Volume 5, Number 1, Fall 1973
Mrs. Lucille Crawford Parks, Mountain Home, Ark, wrote: "I must say I was thrilled when my copy of the Quarterly came, for it contained so much about a branch of my Kimberling family. I have been collecting data on Kimberling Birchfield, KimberlingPinnell lines for a long time.
"It was 19 Nov 1900 that mid-wife Nancy Jane Kimberling delivered a son named Melvin Henry Jewell Crawford to Samuel Henry and Effie Leona Jane (Stone) Crawford. The son married
Almedia Kimberling 25 Nov 1920 and they were my parents."
Just now we find many books written by Missourians, books about their Ozarks and sometimes we find books written by Missourians about other Missourians. Some of the writers just tell good yarns; some do research, but never know why other than they like to "do" research and to write words. Some like to search for ideas and to find the answers to the "why". Dr. Hardy Kemp belongs to the latter group.
In this issue Dr. Kemp, an Ozarker who lives in Kansas City, but who never forgets his beginnings, ferrets out a reason for the Battle of Forsyth.
Dr. Kemp, a Civil War buff, gave this paper at the Dec. 9 meeting. Perhaps some "new" materials tucked away in this area will come to light.
"Son of Pioneers" or "Recollections of an Ozark Lawyer", by Omer E. Brown came out this month. Mr. Brown was preparing the book at the time of his death. His wife, Lucille Welch Brown, completed the manuscript.
It is published by his family in tribute to him, of whom one of his children has said: "None of us has ever started out with so little and accomplished so much."
Brown describes the country store until any old timer reading the picture will see again the storekeeper of his area behind the counter, and likely will grow a bit sentimental. Brown won his first teaching certificate as did many of us. He studied law in the office of the judge, not at a university. Perhaps he, too, shot a man at Chadwick. He became the first Democrat to hold office in his county. The many homey stories come straight from the heart of a man who helped write the Missouri Constitution of 1943, who became a man, but continued at heart a boy, just grown tall and portly.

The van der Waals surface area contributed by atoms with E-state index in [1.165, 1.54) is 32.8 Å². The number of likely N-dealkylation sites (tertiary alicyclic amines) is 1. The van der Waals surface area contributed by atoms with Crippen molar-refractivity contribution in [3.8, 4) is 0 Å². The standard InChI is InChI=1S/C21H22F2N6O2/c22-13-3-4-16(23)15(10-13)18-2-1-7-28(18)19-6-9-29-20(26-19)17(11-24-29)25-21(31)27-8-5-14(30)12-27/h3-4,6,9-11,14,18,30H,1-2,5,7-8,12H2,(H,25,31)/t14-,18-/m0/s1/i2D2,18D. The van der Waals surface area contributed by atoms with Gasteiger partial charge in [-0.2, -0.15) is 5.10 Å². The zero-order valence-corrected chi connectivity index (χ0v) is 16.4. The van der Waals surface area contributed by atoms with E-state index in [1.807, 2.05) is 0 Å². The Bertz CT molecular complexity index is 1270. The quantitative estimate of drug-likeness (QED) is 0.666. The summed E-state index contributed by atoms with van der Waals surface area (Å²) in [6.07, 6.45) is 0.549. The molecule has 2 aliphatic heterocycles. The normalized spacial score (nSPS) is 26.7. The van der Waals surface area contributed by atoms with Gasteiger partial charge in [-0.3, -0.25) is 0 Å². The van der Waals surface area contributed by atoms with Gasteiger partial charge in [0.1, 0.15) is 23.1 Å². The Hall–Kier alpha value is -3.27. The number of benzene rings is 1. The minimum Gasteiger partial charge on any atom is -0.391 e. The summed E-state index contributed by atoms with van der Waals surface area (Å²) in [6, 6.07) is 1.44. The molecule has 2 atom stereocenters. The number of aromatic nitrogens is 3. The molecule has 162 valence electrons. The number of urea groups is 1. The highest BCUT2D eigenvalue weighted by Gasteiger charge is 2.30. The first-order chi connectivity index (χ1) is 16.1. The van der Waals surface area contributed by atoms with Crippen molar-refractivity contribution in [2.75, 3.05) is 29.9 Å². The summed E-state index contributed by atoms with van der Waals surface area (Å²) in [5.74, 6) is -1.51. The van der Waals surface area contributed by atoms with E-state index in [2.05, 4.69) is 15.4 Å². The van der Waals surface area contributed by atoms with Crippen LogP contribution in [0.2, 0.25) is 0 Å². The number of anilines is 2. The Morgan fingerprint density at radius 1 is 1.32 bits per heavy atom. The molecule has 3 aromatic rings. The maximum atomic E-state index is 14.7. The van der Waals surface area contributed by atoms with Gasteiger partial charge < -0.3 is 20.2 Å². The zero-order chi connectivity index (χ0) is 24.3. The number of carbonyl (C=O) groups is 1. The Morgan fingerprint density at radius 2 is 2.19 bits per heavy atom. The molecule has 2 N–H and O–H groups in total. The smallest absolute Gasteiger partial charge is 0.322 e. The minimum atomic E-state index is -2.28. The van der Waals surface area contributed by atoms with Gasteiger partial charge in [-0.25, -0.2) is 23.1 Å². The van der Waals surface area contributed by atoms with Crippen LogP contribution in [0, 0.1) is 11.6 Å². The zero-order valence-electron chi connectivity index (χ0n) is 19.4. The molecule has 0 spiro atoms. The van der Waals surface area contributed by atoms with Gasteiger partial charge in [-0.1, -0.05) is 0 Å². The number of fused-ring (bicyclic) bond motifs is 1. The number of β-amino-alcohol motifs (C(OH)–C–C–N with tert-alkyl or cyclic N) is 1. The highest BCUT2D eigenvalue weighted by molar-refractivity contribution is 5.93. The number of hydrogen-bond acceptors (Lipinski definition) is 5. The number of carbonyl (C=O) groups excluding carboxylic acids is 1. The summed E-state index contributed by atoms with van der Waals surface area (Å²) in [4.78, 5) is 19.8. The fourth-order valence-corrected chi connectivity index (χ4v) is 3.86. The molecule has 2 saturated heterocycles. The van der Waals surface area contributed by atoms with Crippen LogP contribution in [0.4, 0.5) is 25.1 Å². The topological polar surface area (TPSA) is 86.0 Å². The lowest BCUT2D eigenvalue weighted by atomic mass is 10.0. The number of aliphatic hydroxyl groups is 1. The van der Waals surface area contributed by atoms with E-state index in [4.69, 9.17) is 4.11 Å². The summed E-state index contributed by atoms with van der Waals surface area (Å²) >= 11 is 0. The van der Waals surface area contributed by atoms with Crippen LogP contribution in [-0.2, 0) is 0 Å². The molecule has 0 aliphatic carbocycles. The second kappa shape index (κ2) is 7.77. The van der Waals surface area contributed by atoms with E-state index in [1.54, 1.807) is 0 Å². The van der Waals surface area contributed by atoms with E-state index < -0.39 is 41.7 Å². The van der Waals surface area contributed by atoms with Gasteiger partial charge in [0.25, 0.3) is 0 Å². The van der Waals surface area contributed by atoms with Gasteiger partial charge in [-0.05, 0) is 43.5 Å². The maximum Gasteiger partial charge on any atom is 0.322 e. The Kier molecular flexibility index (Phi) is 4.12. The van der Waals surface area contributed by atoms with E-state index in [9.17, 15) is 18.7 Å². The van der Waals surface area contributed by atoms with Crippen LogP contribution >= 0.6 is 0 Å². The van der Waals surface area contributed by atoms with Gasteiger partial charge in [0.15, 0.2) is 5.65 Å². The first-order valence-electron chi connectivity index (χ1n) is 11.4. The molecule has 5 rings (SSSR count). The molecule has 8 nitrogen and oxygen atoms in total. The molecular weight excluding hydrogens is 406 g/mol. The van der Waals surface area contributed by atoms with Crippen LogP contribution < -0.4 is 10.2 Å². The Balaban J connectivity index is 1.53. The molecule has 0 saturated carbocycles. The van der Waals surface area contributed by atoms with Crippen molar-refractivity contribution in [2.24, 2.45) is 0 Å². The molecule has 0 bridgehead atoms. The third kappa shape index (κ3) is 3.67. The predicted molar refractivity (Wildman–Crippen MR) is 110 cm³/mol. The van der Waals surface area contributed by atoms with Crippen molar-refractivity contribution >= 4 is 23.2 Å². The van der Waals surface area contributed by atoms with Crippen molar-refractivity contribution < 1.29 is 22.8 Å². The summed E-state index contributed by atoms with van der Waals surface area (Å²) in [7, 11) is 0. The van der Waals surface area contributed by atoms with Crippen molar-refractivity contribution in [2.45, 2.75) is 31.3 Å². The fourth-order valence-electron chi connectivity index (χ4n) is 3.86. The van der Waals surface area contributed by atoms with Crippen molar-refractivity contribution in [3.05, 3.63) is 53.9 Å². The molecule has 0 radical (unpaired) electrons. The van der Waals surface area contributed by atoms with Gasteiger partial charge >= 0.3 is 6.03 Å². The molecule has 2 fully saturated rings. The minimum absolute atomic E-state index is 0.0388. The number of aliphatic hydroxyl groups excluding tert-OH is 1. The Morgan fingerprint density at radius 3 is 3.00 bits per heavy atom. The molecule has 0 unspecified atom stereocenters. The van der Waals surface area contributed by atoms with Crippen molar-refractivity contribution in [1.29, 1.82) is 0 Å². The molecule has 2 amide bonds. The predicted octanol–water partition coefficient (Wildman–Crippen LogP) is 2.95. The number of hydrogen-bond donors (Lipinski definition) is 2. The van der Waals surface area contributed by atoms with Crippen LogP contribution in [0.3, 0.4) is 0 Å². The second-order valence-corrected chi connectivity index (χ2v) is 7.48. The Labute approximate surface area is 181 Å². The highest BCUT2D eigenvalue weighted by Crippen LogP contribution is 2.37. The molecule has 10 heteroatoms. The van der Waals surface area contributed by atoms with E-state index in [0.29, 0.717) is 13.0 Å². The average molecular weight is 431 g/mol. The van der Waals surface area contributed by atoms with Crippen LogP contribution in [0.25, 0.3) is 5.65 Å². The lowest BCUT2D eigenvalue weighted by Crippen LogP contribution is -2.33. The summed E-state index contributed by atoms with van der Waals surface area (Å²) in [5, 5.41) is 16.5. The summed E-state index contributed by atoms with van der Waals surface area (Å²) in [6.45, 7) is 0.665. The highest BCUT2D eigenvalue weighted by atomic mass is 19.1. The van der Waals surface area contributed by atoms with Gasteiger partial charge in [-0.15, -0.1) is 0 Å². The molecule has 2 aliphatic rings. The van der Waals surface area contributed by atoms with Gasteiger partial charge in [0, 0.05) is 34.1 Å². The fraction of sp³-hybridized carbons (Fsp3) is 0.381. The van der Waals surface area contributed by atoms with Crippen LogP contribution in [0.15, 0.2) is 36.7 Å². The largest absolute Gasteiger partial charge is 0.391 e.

The next issue will carry a section of James B. Inmons new book. You read his first book, perhaps, because James, a local boy, wrote it. This one you will read to the end, because you cannot put it down. Jamess Doctor said to him, "You must keep busy, you must get something to think about." James had the letters and diary his grandfather wrote long ago. James got busy. He has pulled himself from the depths of a "Cancer case" and given to us the story of a man of our midst.
The story of the grandfather going to California during the gold rush tells of the only Missourian I ever heard of who brought back gold, much of it, eighty-five thousand dollars of it. He brought it around by New Orleans and up the Mississippi and Missouri Rivers. He put the old in copper boxes inside wooden boxes, each marked "nails" or such. There was a bank in Springfield, but banks were new and not to be trusted too far. Inman put a bit in the bank, then buried the remainder beneath his house in Stone County deep enough that if the house burned the gold would not melt.
Too, I found in Wyoming, "The Ranch on the Oxhide" by Henry Inman. You will recall Henry Inmans "Sante Fe Trail". "The Ranch on the Oxhide" tells of a family in Kansas, coming here from Vermont, by way of Fort Leavenworth. Since most of us had a relative on the Sante Fe Trail or in early Kansas we like the book. You will note that many of the articles in the Quarterly about early settlers in our Ozarks mention that the family or part of it lived in early Kansas.
Henry Inman is a relative of our society member, James B. Inmon. I know, for James B. Inmon collects books written by Henry Inman. Just what brought about the change of spelling, I know not. Often some Recorder of Deeds, who did not learn the lessons of the Old Blue Back speller, made a mistake in recording a deed or sale, so the name took a change of spelling. This spelling continued, for changing a name by court order costs twenty-five dollars.
Jewell Ross Mehus
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